Tilda Swinton in Raf Simons for Dior in Luca Guadagnino’s A Bigger Splash
CREDIT: Supplied via StudioCanal

When I go to meet Luca Guadagnino, the Milanese director of one of 2016’s most beguiling films thus far, A Bigger Splash, he’s more than a little preoccupied by the spectacle that’s taking place in front of him – albeit a spectacle rendered on the diminutive scale of an iPad.

Draped in a wingback armchair at Sydney’s QT Hotel, Guadagnino is the very vision of an Italian auteur known for his engrossing domestic dramas, which are as painfully stylish as they are psychologically complex. He extends a foppish hand, one eye fixed on the tablet propped up on the low table next to him.

“I’m watching the Oscars red carpet,” he tells me, unable to look away (from the iPad, of course).

“Nothing has happened so far. No good gowns yet.”

Gowns are a natural point of entry when it comes to discussing A Bigger Splash (in cinemas now), which is Guadagnino’s fourth film made in collaboration with Tilda Swinton – one of modern cinema’s most chameleonic, and arguably its most stylish, players.

His feature follow-up to 2009’s I Am Love is just as stylish, thanks in no small part to the work of first time costume designer, Giulia Piersanti.


Raf Simons, formerly of Dior, and first time costume designer Giulia Piersanti, formerly of Fendi and Balenciaga, collaborated on Swinton’s A Bigger Splash wardrobe to spectacular effect
CREDIT: Supplied via StudioCanal

The film’s enviable wardrobe – all elevated shirt-dresses, swimsuits and scene-stealing sunglasses – is testament to their fruitful work together and costume’s power to aid in the telling of a story wherein one of the protagonists does not speak for most of the film. In that silence, the film’s wardrobe screams with moments that would make even the most casual fan of resort wear weep for joy.

Having previously worked as a knitwear designer for Fendi, Chloé, Lanvin, Missoni, Balenciaga and Dior Homme, Piersanti mightn’t seem an obvious choice to wardrobe the film – which also stars actors including Ralph Fiennes, Matthias Schoenaerts and rising fashion palette Dakota Johnson – but after years of dissatisfaction working with “proper costume designers”, for Guadagnino the alternative posed an attractive solution.

As he tells it, “In my imagination, the body, the silhouette, the way a character comes up to the screen and the way it looks, it has to do a lot with the way it communicates its own identity. And for me, costume brings what could be [called] a sense of drama.

“Working with designers can lead you to do something absolutely organic and truthful. So naturally, I prefer to work this way. And with Giulia, we already thought about reality, truthfulness [and a] silhouette that could be absolutely organic to the essence of the characters through the act of clothing them.”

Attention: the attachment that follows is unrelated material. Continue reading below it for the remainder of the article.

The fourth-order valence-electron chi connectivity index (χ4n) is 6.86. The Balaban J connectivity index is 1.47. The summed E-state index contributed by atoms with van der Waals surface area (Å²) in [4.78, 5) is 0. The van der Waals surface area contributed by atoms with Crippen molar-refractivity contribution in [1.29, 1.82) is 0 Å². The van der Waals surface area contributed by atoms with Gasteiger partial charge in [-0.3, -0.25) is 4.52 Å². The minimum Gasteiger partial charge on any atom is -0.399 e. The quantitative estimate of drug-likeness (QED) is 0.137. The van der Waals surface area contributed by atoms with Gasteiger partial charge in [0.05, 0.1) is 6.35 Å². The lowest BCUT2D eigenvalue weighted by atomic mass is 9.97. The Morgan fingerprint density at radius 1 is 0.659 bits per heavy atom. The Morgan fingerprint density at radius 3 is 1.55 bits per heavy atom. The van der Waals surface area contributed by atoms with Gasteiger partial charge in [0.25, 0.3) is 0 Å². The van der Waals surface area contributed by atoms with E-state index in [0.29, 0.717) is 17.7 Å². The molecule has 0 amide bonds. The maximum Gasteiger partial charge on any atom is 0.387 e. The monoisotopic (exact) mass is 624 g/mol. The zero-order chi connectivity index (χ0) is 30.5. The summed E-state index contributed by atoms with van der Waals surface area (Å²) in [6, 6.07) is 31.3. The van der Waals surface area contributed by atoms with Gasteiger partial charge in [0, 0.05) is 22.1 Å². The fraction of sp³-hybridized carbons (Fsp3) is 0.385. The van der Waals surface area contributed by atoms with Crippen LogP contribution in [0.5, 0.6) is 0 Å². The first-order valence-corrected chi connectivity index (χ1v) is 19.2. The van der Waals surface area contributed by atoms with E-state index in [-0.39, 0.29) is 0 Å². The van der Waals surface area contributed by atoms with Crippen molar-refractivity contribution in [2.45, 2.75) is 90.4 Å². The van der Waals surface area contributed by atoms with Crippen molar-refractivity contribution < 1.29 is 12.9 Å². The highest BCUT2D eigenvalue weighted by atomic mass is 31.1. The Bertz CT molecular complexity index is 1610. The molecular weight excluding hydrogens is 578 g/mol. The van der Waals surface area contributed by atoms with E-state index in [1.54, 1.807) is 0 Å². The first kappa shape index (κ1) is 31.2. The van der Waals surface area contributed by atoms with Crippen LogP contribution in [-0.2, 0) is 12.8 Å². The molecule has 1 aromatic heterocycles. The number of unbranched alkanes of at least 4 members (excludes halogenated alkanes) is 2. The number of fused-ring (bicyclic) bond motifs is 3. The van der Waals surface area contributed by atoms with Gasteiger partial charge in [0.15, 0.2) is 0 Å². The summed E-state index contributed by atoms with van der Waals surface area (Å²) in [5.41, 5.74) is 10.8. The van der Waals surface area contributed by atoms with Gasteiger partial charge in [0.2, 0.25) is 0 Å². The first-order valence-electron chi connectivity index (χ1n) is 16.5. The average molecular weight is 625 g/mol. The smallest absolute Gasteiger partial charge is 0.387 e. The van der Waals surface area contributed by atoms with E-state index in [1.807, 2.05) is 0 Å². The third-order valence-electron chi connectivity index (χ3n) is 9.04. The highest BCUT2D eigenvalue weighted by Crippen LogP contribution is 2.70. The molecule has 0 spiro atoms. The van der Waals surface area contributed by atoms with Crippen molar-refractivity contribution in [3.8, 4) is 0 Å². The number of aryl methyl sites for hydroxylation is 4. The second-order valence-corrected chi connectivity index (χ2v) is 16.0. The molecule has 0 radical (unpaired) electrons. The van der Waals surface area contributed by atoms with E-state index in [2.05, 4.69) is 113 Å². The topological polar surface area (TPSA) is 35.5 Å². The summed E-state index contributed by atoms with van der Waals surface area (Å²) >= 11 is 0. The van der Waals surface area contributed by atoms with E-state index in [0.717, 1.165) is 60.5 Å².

It’s no secret that Guadagnino’s ongoing collaboration with Raf Simons, beginning with his time at Jil Sander through to his tenure at Dior, has been especially noteworthy. Simons’ jewel toned shifts for Swinton in I Am Love garnered a great deal of praise for the film.

His presence here, evinced in looks from his final months at Dior, is even more keenly felt.

“When came to this new movie, I said to Giulia, ‘Why don’t we discuss with Raf and Dior the possibility for them to create the wardrobe for [Swinton’s character] Marianne Lane.’ She’s a woman of Italian fame. She’s a rock star. She’s someone whose habit is to disguise herself through clothes, through imagination. And then she’s having a moment of quietness and is in a moment in her life [where] she’s not sure [if] she wants to be the flamboyant, ever-changing, mutating creature, public figure again. She feels she wants to be back in private.


In a film where Swinton – a rock star – remains largely mute, her wardrobe is left to do a lot of the talking, and it sings
CREDIT: Supplied via StudioCanal

“She has a natural attitude towards the natural transformation, and in this case she wants to transform herself into the quiet self she may remember from her childhood and from the memories of her mother, who [was] a movie star. So we [developed a concept for] the wardrobe through the lens of Marianne Lane past and present. And that’s how it came together with Giulia, Raf, and Pieter Mulier who was the right hand man at Jil Sander and the House of Dior. All together we wanted to create [a] very organic, unimposing wardrobe for Marianne Lane.”

At that moment, Alicia Vikander in a strapless, buttery, asymmetrical and embroidered Louis Vuitton princess gown steps into frame on the iPad. Guadagnino is immediately transfixed.

“Look at the beautiful shoulders. She doesn’t know how to put her arms though.

“Anyway. Alicia, cool, she’s going to win.”

A Bigger Splash is in cinemas now.